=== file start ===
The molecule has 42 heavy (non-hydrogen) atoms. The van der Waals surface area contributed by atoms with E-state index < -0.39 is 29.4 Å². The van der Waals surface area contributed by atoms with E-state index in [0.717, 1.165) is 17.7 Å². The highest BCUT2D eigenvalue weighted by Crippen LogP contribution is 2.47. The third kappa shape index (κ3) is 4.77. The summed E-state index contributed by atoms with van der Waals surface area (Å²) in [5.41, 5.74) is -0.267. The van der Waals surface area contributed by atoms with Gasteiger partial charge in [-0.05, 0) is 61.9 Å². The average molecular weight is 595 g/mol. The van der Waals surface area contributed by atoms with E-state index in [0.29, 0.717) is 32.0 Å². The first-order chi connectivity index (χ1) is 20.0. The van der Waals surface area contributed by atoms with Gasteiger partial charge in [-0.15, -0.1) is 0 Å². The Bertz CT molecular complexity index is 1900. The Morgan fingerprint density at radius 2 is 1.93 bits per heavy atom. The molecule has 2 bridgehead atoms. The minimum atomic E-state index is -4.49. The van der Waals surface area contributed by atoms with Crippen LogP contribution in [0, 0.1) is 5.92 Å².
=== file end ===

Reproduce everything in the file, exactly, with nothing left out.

The molecule has 42 heavy (non-hydrogen) atoms. The van der Waals surface area contributed by atoms with E-state index < -0.39 is 29.4 Å². The van der Waals surface area contributed by atoms with E-state index in [0.717, 1.165) is 17.7 Å². The highest BCUT2D eigenvalue weighted by Crippen LogP contribution is 2.47. The third kappa shape index (κ3) is 4.77. The summed E-state index contributed by atoms with van der Waals surface area (Å²) in [5.41, 5.74) is -0.267. The van der Waals surface area contributed by atoms with Gasteiger partial charge in [-0.05, 0) is 61.9 Å². The average molecular weight is 595 g/mol. The van der Waals surface area contributed by atoms with E-state index in [0.29, 0.717) is 32.0 Å². The first-order chi connectivity index (χ1) is 20.0. The van der Waals surface area contributed by atoms with Gasteiger partial charge in [-0.15, -0.1) is 0 Å². The Bertz CT molecular complexity index is 1900. The Morgan fingerprint density at radius 2 is 1.93 bits per heavy atom. The molecule has 2 bridgehead atoms. The minimum atomic E-state index is -4.49. The van der Waals surface area contributed by atoms with Crippen LogP contribution in [0, 0.1) is 5.92 Å².